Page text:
Abuja — Only 25 per cent of Nigeria's 8,000 medicinal plants are being utilised, says Mrs Zainab Shariff, the Managing Director, Nigeria Medicinal Plants Development Company (NMPDC).
Shariff made this known in an interview Abuja on Sunday.
She said that the company had identified six plants which had more value than what they were currently being used for.
They are 'moringa oleifera' popularly called 'zogale', 'Hibiscus Sabdariffa' known as 'zobo' and 'Zingiber officinale or ginger, 'Telfairia occidentalis or fluted pumpkin, 'azadirate indica' or bitter leaf and 'Ocimum Grattissimum, popularly known as scent leaf.
"These plants are viable and available in the country. They are sustainable and available all year round. This means you can always get them."
"Pumpkin for instance, if more people will cultivate it beyond being just vegetable, it will generate revenue through export.
"It cures anemia, helps sickle cell patients as it boosts blood count and also an immune support plant because of its high content of anti-oxidant properties.
"So also the anti-oxidant properties in bitter leaf, which researchers say has anti-cancer properties."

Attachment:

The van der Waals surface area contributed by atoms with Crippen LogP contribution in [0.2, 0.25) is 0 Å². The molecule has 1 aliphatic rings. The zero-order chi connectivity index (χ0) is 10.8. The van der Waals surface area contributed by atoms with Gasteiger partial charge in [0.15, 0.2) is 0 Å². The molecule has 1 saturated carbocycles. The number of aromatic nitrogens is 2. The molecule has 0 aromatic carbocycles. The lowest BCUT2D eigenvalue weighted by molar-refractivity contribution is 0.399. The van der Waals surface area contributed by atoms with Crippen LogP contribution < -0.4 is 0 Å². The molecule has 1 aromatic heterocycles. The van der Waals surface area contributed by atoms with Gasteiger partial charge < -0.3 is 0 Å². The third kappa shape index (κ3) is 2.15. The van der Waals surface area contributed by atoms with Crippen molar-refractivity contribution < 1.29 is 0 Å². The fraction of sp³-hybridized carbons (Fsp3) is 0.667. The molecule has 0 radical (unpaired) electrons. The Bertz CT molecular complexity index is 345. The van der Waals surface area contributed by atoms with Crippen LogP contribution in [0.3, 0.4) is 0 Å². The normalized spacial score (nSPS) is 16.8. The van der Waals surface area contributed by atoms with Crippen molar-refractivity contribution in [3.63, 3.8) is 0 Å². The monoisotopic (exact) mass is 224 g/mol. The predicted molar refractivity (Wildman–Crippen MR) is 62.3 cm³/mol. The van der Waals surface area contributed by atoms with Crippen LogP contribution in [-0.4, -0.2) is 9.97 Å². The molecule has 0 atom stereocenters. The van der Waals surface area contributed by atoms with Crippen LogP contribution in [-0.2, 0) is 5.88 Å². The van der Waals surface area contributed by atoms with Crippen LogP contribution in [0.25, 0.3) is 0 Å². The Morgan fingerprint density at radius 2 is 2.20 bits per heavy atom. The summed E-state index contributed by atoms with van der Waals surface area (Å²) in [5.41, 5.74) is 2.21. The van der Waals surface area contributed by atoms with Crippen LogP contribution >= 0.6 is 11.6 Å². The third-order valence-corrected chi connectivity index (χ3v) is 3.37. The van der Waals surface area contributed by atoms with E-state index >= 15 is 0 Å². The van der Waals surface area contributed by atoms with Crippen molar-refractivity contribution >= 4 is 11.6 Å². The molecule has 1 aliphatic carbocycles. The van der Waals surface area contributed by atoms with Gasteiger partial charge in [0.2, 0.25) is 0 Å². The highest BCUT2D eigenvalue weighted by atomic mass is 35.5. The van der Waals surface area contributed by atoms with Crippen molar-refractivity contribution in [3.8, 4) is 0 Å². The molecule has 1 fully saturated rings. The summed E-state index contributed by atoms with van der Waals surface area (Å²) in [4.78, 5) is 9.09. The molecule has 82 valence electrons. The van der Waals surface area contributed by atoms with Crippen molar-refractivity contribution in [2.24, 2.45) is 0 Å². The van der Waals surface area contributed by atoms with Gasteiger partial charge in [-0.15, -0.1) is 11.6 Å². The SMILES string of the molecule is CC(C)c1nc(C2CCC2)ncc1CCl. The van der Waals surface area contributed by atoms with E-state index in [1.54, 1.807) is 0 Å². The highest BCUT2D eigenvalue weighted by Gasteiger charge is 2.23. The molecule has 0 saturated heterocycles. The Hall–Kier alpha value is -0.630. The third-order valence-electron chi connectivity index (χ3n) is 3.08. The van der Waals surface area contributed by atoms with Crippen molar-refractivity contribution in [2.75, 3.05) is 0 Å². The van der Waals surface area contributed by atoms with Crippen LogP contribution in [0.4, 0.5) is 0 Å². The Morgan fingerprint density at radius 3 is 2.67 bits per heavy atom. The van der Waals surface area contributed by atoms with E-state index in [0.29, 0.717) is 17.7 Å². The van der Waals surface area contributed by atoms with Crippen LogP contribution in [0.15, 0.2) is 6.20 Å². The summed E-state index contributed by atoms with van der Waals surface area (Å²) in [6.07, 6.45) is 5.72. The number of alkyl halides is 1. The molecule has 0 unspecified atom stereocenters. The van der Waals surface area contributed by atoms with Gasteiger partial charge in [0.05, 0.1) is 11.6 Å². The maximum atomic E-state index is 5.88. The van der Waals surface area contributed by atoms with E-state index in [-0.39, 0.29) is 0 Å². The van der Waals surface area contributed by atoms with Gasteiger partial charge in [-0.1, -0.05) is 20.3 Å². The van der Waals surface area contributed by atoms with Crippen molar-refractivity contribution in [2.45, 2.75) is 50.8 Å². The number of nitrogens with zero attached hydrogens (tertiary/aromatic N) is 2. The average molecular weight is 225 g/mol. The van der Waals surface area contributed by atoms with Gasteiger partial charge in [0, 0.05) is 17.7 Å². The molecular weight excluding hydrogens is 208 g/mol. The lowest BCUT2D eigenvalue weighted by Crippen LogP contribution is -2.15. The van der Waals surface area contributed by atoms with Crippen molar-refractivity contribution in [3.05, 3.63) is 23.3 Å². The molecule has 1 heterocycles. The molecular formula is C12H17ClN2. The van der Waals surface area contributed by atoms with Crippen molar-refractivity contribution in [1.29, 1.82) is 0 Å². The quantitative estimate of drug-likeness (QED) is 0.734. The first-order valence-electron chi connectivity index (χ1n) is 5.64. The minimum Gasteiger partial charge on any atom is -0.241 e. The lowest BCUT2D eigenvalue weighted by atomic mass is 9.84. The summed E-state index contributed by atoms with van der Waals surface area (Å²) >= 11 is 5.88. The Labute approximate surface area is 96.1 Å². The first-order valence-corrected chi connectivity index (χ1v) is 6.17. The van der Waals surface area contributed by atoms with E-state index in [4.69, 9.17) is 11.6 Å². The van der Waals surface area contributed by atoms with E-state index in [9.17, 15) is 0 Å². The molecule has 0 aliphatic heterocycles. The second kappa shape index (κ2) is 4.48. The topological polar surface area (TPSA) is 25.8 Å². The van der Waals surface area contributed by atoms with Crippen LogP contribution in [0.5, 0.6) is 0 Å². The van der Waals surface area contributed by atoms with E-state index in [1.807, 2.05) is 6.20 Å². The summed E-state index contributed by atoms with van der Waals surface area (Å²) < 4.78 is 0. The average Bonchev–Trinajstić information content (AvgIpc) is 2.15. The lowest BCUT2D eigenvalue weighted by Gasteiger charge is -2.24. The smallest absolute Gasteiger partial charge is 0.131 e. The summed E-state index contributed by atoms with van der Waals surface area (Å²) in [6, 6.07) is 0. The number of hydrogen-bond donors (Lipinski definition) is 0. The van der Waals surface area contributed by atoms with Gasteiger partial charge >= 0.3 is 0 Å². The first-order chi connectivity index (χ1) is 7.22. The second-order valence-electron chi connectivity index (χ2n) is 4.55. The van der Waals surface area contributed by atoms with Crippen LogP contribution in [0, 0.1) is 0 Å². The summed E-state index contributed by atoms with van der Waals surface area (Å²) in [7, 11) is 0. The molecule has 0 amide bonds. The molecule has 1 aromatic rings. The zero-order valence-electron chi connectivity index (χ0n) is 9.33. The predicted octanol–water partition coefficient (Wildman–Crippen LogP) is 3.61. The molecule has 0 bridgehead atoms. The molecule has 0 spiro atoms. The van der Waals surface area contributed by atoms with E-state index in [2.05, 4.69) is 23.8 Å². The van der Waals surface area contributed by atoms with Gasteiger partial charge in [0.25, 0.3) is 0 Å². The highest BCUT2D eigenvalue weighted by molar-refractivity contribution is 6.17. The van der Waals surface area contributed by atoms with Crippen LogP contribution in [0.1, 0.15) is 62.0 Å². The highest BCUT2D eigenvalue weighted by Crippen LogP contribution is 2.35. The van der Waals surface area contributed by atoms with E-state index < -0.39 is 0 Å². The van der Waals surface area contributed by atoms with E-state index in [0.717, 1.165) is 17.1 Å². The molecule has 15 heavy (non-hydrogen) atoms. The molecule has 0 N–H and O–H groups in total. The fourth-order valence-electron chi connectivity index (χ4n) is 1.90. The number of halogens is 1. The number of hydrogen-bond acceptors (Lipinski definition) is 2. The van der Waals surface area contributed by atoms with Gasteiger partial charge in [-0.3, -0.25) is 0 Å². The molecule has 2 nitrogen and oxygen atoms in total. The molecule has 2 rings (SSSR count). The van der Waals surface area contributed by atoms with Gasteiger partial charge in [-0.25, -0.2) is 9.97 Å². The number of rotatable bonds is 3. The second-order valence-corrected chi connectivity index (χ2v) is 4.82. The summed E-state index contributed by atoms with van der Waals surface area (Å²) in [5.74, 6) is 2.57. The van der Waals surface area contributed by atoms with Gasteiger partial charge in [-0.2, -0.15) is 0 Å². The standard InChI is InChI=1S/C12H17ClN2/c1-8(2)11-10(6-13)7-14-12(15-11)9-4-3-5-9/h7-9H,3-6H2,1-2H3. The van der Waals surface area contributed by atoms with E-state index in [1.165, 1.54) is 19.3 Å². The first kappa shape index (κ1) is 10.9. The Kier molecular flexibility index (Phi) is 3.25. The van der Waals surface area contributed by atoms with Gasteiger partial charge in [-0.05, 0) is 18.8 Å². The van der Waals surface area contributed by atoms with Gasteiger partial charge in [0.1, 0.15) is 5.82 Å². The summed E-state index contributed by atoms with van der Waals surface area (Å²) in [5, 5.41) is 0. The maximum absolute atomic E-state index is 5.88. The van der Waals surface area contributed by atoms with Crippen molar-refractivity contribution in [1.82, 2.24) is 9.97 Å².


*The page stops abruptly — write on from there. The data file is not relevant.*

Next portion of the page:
Shariff said the company had taken the challenge to increase the production of the plants for processing into different products.
She said the company had a 10-hectare farmland in Kano State, where it carried out dry season farming and another 18-hectare farmland in Katsina, where it embarked on wet season farming.
She said some plants, which were not indigenous, had been imported and cultivated to further add to those identified.
"We domesticated a plant from China called 'Artemisia', which had been cultivated on our soil and it grows with special nurture."
"To get the content of artemisinin, artemisia gives you artemisinin and for it to give you artemisinin, you need to process it through an extraction technology."
According to her, Artemisinin Combination Therapy (ACTs) is derived from artemisia plants, which is a drug composite that possesses the most rapid action of all current drugs against malaria. (NAN)